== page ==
As the U.S. grapples with a return to mass shootings, debates about gun legislation have once again taken center stage. Mass shootings tend to be a catalyst for these conversations, but they're actually only one part of the issue. The U.S. is a total outlier among high-income nations when it comes to gun violence in general. No other country even comes close to our gun death rates.
One of the most common arguments against gun legislation is that gun control laws simply don't work. Criminals don't follow laws, restrictions just punish responsible gun owners, etc.
We often look to other nations that have gun laws that appear to work. Comparisons between nations is tricky, though, and we don't even have to do that. We have plenty of evidence that gun laws work right here in our own country.
(I hear the "What about Chicago?!?" question echoing already—I promise, we'll get to that in a minute.)
In the U.S., most gun laws exist at the state level, so we have 50 sets of data we can examine to see how effective these laws are. The fact that there are no border checks between states muddies the waters a little bit (Chicago being a prime example—again, we'll get there in a minute), but there actually are significant differences in gun death rates between states.
For example, in 2019, Massachusetts had a firearm mortality rate of 3.4 deaths per 100,000 population. Alaska had 24.4 per 100,000—a full eight times higher. And the next two states on both ends come in at 3.9 and 24.2, so it's not like Massachusetts and Alaska are outliers. The death rate pretty steadily increases as you go down the firearm mortality rate list, which you can see from the CDC here.
So what does this have to do with gun laws? Well, let's take a look at the states with the highest and lowest gun death rates and see how they stack up against the gun laws in those states. (These gun law rankings come from the pro-second amendment AZ Defenders' list of "Best States for Responsible Gun Owners," based on how loose or how strict state gun laws are. The rankings for gun death rates come from the CDC.)
Among the top 10 states for strict gun laws, the top seven of them are also the top seven states for lowest gun death rates. If that's a coincidence, it's a pretty big one.
What about the states with the least restrictive gun laws? Of the top 10 on that list, five of them are also in the top 10 for highest gun death rates.
If you directly compare all 50 states based on of strictness of gun laws and gun death rates, the pattern couldn't be clearer. States with stricter gun legislation tend to have lower gun death rates and vice versa.
It's also worth noting that states we might expect to have high gun death rates because of their big urban centers—namely New York and California—actually have some of the lowest gun death rates in the country. And states that have mostly rural populations have the highest gun death rates. Huh.
Don't those rural states just have more guns, though? Well, yes. There is a clear correlation between the rate of gun ownership and the rate of gun deaths by state as well. (Which pretty much nixes the "If everyone had a gun, we'd all be safer" argument.)
But aren't a lot of those numbers suicides? Yes. Nearly two-thirds. Guns are absolutely the most immediate and lethal method of ending one's life, and the mere presence of a firearm in the home dramatically increases the chances of dying by suicide. Gun ownership is considered a risk factor for suicide, so if we want to reduce both suicides and gun death rates overall, we need to be honest about how the ubiquitousness of guns in the U.S. contributes to both problems and do what we can to mitigate it.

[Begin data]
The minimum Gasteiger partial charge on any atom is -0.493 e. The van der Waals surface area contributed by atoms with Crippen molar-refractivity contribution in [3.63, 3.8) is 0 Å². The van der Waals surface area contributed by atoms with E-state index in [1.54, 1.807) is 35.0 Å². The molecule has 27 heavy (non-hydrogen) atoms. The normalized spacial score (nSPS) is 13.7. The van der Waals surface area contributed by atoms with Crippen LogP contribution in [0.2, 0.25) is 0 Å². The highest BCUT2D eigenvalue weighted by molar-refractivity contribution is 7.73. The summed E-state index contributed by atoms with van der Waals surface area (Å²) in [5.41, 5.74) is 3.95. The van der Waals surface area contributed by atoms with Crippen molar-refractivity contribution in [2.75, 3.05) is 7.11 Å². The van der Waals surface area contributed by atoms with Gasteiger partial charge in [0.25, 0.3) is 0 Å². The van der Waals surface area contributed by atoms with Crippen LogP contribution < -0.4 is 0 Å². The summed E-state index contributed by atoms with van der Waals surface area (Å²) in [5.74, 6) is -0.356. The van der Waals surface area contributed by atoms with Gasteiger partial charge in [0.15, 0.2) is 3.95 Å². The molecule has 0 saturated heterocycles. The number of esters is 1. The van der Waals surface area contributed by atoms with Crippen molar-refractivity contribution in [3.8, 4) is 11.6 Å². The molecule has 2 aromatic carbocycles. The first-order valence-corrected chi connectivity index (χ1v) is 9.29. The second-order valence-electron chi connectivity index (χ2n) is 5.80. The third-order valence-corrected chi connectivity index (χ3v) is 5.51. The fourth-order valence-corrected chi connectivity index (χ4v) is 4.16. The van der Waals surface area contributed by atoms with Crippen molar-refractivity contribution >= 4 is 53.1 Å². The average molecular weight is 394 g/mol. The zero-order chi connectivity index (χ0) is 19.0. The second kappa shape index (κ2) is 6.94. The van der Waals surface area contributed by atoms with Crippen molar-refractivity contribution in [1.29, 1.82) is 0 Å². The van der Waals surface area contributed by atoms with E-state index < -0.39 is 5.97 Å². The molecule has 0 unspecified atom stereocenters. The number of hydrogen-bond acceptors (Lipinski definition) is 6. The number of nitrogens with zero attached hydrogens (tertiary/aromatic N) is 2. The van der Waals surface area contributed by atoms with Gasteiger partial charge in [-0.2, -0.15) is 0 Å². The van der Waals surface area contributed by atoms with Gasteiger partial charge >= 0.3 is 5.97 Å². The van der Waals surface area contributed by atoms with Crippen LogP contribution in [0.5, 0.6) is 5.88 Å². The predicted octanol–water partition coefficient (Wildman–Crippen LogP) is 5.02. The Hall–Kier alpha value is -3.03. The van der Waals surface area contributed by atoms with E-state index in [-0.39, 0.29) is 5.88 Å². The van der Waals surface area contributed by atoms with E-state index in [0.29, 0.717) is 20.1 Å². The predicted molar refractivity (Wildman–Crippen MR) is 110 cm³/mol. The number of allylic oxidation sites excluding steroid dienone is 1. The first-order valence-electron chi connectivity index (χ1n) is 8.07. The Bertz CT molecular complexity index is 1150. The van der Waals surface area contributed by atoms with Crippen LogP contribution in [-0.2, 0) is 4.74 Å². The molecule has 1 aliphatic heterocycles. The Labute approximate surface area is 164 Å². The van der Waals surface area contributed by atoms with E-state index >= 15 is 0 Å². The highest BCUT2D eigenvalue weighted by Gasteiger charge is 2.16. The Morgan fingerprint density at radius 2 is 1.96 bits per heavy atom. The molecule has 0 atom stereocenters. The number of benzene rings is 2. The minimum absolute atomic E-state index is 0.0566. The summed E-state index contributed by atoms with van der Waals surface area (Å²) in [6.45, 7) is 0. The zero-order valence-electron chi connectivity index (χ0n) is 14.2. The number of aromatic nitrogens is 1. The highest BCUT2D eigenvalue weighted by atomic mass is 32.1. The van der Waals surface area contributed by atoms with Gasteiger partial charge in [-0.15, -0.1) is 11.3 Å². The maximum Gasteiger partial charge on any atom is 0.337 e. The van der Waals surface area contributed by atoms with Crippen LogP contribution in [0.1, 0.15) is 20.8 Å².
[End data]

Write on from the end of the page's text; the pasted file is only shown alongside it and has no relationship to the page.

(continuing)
Based on the stats we've seen here, if we want to lower gun death rates in the U.S., we should either enact federal gun legislation or try to reduce the number of guns overall somehow. Personally, I think the former is preferable and more realistic.
What about Chicago, though? Don't they have super strict gun laws and super high gun death rates?
Actually, not really and not really. Chicago used to have stricter gun laws, but its firearms ban was lifted by the Supreme Court in 2010, and its concealed carry ban was lifted in 2012. And while Chicago has seen a tragic uptick in shootings this past year, a simple search shows that it hasn't even been in the top 10 cities for murder rates on any list for years. In fact, it often doesn't even make the top 20. While the numbers themselves are jarring and every shooting is a tragedy, the numbers are so large because Chicago's population is huge, not because it's the gun violence capital of the country. It's not even close.
And having lived in the Chicago area myself, I've seen firsthand how easy it is to drive 30 minutes to Indiana, where gun laws are looser than they are in Chicago or Illinois in general. In fact, according to The 2017 Gun Trace Report, the majority of guns used in crimes in Chicago come from out of state, which is all the more reason we need federal laws that cover the whole country. Having fifty different sets of laws when there are no checks at state borders is simply ludicrous if we want those laws to be the most effective.
We have plenty of evidence that gun legislation works when it's enacted and enforced across a wide geographic area. Other countries prove it. Our own states prove it. And the vast majority of Americans, including most gun owners, want it.
It's long past time to make it happen.
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